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" Bear me, some Gods! oh, quickly, bicar me

“ hence in a reinnig “ To wholesome Solitude, the nurse of Sense; “Where Contemplation prunes her rufied 1:1566 wings, **

i 901 " And the free Soul looks down, to pity kings.

11901903 “ Mr. Pope has not only improved the barof mony, but the sense. , In Milton, Contem

plation is called the Nurse; in Pope; more “ properly Solitude: in Milton, Wisdom is " said to prane ber wings; in Pope; Conten

plation is said to do it; and with much "greater propriecy, as she is of a foaring so nature, and on that account is called by “ Milton himself, the Cherub Contempla* tion." **

One fees, that Mr. Pope's view was to surpass his original ; " which, it is said, was s always his way when he imitated. The meaning is, when he purposely and pro

fessedly bent himself to Imitation, for then (his fine genius taught him to seize every beauty, and his wonderful judgment, to avoid every defect or impropriety in his author, And this distinction is very inaterial to our pafling a right judgnsent on the merit of Imicators. It is commonly said,

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that their imitations fall short of their originals. And they will do so, whatever the genius of the imitator be, if they are formed only on a general resemblance of the thought imitated. For an inventor comprehends his own idea more distinctly and fully, and of course expreffes his pur. pofe better than a casual imitator. "But ther cafe is different, when a good writer studies the passage from which he borrows. For then he not only copies, but improves on the firft idea ;* and thus there will fréquently (as in the case of Pope) be greater ymerit in the copyist than the original.!! " --- XII. We fometimes catch an imitation

lurking “ in a licentious Paraphrase.” The ground of suspicion lies in the very complacency' with which a writer expatiates on sa borrowed sentiment. He is usually more

Feferved in adorning one of his own. " n31. AURELIUS Victor observes of Fabri

clús, " quòd difficiliùs ab honestate, quàm * Sol a fuo cursu, averti poffet." en Tašto flourishes a little on this thought; all Prima dal corso diftornar la Luna 19 'E te stelle potrà, che dal diritto in ebbia Torcere un fol mio paffo C. x. S. 24.

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Mr. Waller șises upon the Italian, i .

ro; " where her love was due, · So fast, fo faithful, loyal, and so true,

That a bold hand as foon might hope to force
The rowling lights of heav'n, as change her

course.” On the Death of Lady Rich. ; But Mr. Çowley, knowing what authority he had for the general sentiment, gives the reins to his fancy, and wantons upon it without measure: . . i Virtue was thy life's centre, and from thence: · Did filently and constantly dispense . The gentle vigorous influence in

To all the wide and fair circumference:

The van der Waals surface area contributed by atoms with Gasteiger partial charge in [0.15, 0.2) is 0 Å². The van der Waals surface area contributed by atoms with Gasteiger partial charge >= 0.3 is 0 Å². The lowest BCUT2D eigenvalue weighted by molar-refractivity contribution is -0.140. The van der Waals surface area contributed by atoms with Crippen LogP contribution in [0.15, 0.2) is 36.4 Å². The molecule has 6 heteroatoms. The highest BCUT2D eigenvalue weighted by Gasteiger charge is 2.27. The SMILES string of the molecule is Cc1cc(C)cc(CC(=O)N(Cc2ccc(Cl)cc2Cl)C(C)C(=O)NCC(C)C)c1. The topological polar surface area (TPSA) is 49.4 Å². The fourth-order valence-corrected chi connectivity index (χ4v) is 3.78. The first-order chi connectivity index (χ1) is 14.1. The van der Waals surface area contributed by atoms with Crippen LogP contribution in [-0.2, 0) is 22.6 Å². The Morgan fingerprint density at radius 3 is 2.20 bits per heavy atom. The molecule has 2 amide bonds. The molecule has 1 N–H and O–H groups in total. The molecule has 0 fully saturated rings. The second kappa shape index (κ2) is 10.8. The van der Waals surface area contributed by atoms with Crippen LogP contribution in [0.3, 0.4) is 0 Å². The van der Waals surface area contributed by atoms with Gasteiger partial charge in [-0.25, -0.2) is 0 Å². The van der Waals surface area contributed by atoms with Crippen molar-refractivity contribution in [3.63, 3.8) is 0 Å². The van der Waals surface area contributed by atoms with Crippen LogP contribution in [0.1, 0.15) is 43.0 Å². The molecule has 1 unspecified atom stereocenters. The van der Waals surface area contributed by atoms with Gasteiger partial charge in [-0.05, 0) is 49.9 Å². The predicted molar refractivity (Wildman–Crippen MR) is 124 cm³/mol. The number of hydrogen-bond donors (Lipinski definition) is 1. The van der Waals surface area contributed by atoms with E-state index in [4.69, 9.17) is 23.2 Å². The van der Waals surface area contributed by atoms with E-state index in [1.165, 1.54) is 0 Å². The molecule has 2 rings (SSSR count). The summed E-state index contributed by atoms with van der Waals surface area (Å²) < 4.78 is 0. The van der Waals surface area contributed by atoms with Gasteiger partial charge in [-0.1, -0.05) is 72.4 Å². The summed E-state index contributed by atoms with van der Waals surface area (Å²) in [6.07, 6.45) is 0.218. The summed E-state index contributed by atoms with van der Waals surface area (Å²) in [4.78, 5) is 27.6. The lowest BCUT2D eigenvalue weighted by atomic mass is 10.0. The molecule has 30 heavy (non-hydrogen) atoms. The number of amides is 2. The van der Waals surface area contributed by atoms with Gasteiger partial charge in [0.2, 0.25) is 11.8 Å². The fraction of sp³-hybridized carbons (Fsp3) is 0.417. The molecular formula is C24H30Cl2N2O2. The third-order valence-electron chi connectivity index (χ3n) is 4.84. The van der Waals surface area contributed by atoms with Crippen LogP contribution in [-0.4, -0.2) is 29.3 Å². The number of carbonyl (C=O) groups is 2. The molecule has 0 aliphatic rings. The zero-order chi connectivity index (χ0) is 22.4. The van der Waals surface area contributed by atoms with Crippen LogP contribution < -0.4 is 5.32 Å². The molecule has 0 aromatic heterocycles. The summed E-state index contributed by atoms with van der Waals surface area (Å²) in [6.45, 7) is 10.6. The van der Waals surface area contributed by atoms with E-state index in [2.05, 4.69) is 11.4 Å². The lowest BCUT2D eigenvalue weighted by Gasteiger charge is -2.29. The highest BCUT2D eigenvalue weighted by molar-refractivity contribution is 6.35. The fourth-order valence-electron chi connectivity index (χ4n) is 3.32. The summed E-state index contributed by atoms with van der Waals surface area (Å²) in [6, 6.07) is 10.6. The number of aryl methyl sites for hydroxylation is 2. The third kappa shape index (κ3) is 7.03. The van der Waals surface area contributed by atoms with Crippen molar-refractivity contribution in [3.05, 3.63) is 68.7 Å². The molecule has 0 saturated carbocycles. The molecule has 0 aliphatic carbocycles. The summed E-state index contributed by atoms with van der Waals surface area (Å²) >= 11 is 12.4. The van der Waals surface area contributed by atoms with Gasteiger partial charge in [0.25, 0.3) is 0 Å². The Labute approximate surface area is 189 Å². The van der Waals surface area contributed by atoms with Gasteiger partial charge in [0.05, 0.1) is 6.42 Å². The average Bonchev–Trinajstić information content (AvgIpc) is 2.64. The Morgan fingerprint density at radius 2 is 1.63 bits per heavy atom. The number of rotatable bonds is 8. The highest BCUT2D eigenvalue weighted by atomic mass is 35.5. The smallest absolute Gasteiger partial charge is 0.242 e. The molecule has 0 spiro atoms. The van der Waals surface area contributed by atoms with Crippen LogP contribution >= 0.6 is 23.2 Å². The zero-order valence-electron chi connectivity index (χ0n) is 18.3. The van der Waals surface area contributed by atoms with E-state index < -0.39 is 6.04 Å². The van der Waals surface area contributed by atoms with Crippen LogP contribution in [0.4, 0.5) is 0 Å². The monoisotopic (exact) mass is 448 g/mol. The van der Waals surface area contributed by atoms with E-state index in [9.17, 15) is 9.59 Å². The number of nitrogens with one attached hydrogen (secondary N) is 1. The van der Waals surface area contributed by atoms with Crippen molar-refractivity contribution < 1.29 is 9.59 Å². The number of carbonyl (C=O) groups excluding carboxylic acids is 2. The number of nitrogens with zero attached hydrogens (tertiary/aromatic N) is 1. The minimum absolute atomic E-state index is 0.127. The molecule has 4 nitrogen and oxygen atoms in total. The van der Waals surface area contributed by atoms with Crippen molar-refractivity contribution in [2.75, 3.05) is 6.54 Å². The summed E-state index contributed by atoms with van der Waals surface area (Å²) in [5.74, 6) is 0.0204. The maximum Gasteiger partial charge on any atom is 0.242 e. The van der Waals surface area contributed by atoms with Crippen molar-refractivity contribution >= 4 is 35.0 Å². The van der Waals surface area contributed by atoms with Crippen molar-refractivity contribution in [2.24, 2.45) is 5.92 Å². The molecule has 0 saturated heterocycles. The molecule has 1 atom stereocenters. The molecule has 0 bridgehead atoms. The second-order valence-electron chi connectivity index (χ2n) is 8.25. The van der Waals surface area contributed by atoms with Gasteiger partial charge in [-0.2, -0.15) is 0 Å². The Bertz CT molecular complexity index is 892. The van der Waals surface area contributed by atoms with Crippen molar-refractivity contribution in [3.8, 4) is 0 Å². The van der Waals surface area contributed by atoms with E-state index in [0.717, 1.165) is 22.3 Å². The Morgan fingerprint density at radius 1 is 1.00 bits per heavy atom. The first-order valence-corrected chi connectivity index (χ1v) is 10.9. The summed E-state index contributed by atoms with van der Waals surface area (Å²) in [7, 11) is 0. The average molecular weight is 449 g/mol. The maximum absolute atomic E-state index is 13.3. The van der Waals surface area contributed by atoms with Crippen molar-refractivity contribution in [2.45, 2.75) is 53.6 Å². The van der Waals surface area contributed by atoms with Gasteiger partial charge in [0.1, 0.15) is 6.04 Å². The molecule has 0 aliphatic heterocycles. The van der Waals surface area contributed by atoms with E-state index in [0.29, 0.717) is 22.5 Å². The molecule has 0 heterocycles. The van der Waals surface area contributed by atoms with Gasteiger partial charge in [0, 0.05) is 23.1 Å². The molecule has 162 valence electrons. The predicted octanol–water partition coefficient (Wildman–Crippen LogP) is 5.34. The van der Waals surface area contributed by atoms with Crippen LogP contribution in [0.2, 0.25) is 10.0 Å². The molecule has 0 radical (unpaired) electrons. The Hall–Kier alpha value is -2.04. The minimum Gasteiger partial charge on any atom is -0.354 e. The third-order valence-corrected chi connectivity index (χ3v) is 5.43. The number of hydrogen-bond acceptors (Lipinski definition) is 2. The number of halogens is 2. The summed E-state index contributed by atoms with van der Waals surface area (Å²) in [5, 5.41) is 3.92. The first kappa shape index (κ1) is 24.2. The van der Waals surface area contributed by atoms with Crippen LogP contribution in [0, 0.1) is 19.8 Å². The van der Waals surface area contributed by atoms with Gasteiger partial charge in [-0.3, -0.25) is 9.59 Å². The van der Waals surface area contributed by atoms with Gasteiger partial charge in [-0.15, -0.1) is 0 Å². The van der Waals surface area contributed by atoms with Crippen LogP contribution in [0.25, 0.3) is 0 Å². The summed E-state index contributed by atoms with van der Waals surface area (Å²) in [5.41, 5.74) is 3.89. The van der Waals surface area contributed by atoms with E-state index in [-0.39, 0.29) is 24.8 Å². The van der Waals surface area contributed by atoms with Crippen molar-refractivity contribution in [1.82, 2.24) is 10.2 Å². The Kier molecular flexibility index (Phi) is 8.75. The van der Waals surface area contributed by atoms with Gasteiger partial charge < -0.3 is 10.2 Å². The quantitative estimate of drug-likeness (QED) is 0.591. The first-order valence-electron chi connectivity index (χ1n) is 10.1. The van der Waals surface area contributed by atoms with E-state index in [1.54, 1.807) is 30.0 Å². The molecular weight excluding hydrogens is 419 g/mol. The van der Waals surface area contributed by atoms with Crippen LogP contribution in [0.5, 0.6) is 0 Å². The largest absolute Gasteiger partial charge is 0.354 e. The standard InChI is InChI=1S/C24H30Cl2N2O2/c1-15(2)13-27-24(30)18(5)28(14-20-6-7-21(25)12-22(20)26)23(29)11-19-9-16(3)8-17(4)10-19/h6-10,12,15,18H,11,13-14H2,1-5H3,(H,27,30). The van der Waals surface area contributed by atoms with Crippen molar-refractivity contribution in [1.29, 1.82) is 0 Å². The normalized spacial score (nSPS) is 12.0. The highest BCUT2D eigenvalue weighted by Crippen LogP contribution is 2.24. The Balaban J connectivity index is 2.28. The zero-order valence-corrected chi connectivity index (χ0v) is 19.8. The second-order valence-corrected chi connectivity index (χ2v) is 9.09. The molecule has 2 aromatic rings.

And all the parts upon it lean’d so eafilie,
Obey'd the mighty force fo willinglie,

That none could discord or disorder see a come . In all their contrarietie. . .' ,

Each had his motion natural and free,
And the whole no more mov'd, than the whole
world could be...

BRUTUS. 2. The ingenious author of the Observations on Spenser (from which fine specimen of his critical talents one is led to expect great things) directs us to another imitation of this sort. Taffo had said,

Cofi a le belle lagrime le piume Triin

Si bagna Amore, e gode al chiaro lume. : : On which short hint Spenser has raised the following luxuriant imagery :

The blinded archer-boy,

Like lark in show'r of rain,
Şạte bathing of his wings,..

And glad the time did fpendii
Under those crystal drops,

Which fall from her fair eyes,
And at their brightest beains

Him proyn’d in lovely wise.
3. I will just add two more examples of
the same kind; chiefly, because they il-
lustrate an observation very proper to be ate
tended to on this subject; which is, “ That,
" in this display of a borrowed thought, the
“ Imitation will generally fall short of the
« Original, even though the borrower be the
“ greater Genius.”

The Italian poet, just now quoted, says fublimely of the Night,

- Usei la Notte, è sotto l'ali ..!! Menò il filentio .. C.v. S. 79.

Milton has given a paraphrase of this passage, but very much below his original,

Now

Now came ftill Ev'ning ôn, and Twilight gray · Had in her sober livery all things ciad; 1. Silence accompany'd.. . OD I

The striking part of Tafo's picture is, 6 Night's bringing in Silence under ber wings." So new and fingular an idea as this had detected an Imitation. Milton contents himself then with faying fimply, · Silence, accompany'd. However, to make amends, as he thought, for this defect, Night) itself, which the Italian had merely personized, the English poet not only perJonizes, but employs in a very becoming office :

Now came ftill Ev’ning on, and Twilight gray. a Had in her lober livery all things cladog Every body will observe a little bleimha in this fine couplet. He should not have used the epithet fill, when he intended to add, * Silence accompanied bagers But there is a worfe fault in this Imitatieth Foc bide; it, he fpeaks of Night's diyere. When he had done that, to fpcak-ofsher y wings had been ungraceful. Therefore be avis forced to say obscurelyzias well asilimpby, Silence accompany'd; and follofes a more

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